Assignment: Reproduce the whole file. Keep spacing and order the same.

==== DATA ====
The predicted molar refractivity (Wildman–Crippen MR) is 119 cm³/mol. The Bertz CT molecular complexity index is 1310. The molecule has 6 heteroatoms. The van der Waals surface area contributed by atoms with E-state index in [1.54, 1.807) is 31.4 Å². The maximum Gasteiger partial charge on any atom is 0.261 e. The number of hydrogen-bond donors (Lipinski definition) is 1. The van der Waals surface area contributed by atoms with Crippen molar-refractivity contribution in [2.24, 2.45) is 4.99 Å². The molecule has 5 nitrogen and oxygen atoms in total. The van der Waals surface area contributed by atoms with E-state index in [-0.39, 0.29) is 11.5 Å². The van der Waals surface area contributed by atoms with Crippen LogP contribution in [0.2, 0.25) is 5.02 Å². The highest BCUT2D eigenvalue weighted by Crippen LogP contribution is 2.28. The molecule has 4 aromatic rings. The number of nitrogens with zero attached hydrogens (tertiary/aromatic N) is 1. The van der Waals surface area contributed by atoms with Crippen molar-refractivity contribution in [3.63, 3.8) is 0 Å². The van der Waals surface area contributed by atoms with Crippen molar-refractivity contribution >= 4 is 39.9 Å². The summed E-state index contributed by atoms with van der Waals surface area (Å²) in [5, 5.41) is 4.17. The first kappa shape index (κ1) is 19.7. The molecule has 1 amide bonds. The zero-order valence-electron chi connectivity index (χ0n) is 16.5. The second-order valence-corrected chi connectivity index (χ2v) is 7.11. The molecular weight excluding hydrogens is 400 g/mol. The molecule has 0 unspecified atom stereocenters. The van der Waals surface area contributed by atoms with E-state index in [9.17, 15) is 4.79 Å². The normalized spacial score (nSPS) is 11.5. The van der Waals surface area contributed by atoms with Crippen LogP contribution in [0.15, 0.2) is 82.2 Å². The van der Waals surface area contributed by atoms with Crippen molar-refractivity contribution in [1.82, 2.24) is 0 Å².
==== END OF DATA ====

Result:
The predicted molar refractivity (Wildman–Crippen MR) is 119 cm³/mol. The Bertz CT molecular complexity index is 1310. The molecule has 6 heteroatoms. The van der Waals surface area contributed by atoms with E-state index in [1.54, 1.807) is 31.4 Å². The maximum Gasteiger partial charge on any atom is 0.261 e. The number of hydrogen-bond donors (Lipinski definition) is 1. The van der Waals surface area contributed by atoms with Crippen molar-refractivity contribution in [2.24, 2.45) is 4.99 Å². The molecule has 5 nitrogen and oxygen atoms in total. The van der Waals surface area contributed by atoms with E-state index in [-0.39, 0.29) is 11.5 Å². The van der Waals surface area contributed by atoms with Crippen LogP contribution in [0.2, 0.25) is 5.02 Å². The highest BCUT2D eigenvalue weighted by Crippen LogP contribution is 2.28. The molecule has 4 aromatic rings. The number of nitrogens with zero attached hydrogens (tertiary/aromatic N) is 1. The van der Waals surface area contributed by atoms with Crippen molar-refractivity contribution in [3.63, 3.8) is 0 Å². The van der Waals surface area contributed by atoms with Crippen molar-refractivity contribution >= 4 is 39.9 Å². The summed E-state index contributed by atoms with van der Waals surface area (Å²) in [5, 5.41) is 4.17. The first kappa shape index (κ1) is 19.7. The molecule has 1 amide bonds. The zero-order valence-electron chi connectivity index (χ0n) is 16.5. The second-order valence-corrected chi connectivity index (χ2v) is 7.11. The molecular weight excluding hydrogens is 400 g/mol. The molecule has 0 unspecified atom stereocenters. The van der Waals surface area contributed by atoms with E-state index in [9.17, 15) is 4.79 Å². The normalized spacial score (nSPS) is 11.5. The van der Waals surface area contributed by atoms with Crippen LogP contribution in [0.15, 0.2) is 82.2 Å². The van der Waals surface area contributed by atoms with Crippen molar-refractivity contribution in [1.82, 2.24) is 0 Å².